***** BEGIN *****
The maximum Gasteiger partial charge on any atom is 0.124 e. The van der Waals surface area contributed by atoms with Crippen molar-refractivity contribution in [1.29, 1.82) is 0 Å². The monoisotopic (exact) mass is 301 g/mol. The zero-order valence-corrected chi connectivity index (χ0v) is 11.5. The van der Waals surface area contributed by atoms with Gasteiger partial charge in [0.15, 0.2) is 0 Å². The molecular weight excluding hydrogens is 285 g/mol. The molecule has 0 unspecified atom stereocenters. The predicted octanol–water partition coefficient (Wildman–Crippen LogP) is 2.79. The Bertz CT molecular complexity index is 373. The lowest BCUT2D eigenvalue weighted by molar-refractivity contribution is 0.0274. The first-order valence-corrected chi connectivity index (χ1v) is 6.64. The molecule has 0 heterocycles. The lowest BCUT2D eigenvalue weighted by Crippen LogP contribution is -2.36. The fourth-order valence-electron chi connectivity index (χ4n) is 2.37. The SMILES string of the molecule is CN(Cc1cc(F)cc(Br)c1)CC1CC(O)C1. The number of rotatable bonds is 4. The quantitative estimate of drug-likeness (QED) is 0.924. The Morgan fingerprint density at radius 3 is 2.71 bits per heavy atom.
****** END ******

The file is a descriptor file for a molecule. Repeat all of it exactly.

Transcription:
The maximum Gasteiger partial charge on any atom is 0.124 e. The van der Waals surface area contributed by atoms with Crippen molar-refractivity contribution in [1.29, 1.82) is 0 Å². The monoisotopic (exact) mass is 301 g/mol. The zero-order valence-corrected chi connectivity index (χ0v) is 11.5. The van der Waals surface area contributed by atoms with Gasteiger partial charge in [0.15, 0.2) is 0 Å². The molecular weight excluding hydrogens is 285 g/mol. The molecule has 0 unspecified atom stereocenters. The predicted octanol–water partition coefficient (Wildman–Crippen LogP) is 2.79. The Bertz CT molecular complexity index is 373. The lowest BCUT2D eigenvalue weighted by molar-refractivity contribution is 0.0274. The first-order valence-corrected chi connectivity index (χ1v) is 6.64. The molecule has 0 heterocycles. The lowest BCUT2D eigenvalue weighted by Crippen LogP contribution is -2.36. The fourth-order valence-electron chi connectivity index (χ4n) is 2.37. The SMILES string of the molecule is CN(Cc1cc(F)cc(Br)c1)CC1CC(O)C1. The number of rotatable bonds is 4. The quantitative estimate of drug-likeness (QED) is 0.924. The Morgan fingerprint density at radius 3 is 2.71 bits per heavy atom.